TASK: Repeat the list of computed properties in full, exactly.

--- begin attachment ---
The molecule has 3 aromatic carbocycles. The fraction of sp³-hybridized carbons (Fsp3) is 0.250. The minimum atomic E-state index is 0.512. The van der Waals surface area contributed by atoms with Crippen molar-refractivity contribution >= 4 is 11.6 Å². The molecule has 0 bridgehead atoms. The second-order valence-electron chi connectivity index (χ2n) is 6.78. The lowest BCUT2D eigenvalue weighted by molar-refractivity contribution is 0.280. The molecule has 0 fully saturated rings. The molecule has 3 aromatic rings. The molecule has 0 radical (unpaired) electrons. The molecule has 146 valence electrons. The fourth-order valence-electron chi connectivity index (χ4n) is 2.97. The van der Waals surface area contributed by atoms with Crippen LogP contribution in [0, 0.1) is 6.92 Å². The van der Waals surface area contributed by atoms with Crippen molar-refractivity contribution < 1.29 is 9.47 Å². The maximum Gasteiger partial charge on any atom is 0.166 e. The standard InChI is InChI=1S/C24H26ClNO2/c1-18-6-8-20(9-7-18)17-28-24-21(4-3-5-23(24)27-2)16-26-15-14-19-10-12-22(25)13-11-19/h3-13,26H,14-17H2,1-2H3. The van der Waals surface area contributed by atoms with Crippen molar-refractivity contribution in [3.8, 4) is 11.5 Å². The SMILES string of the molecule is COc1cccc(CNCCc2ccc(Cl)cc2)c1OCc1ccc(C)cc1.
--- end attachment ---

The molecule has 3 aromatic carbocycles. The fraction of sp³-hybridized carbons (Fsp3) is 0.250. The minimum atomic E-state index is 0.512. The van der Waals surface area contributed by atoms with Crippen molar-refractivity contribution >= 4 is 11.6 Å². The molecule has 0 bridgehead atoms. The second-order valence-electron chi connectivity index (χ2n) is 6.78. The lowest BCUT2D eigenvalue weighted by molar-refractivity contribution is 0.280. The molecule has 0 fully saturated rings. The molecule has 3 aromatic rings. The molecule has 0 radical (unpaired) electrons. The molecule has 146 valence electrons. The fourth-order valence-electron chi connectivity index (χ4n) is 2.97. The van der Waals surface area contributed by atoms with Crippen LogP contribution in [0, 0.1) is 6.92 Å². The van der Waals surface area contributed by atoms with Crippen molar-refractivity contribution < 1.29 is 9.47 Å². The maximum Gasteiger partial charge on any atom is 0.166 e. The standard InChI is InChI=1S/C24H26ClNO2/c1-18-6-8-20(9-7-18)17-28-24-21(4-3-5-23(24)27-2)16-26-15-14-19-10-12-22(25)13-11-19/h3-13,26H,14-17H2,1-2H3. The van der Waals surface area contributed by atoms with Crippen molar-refractivity contribution in [3.8, 4) is 11.5 Å². The SMILES string of the molecule is COc1cccc(CNCCc2ccc(Cl)cc2)c1OCc1ccc(C)cc1.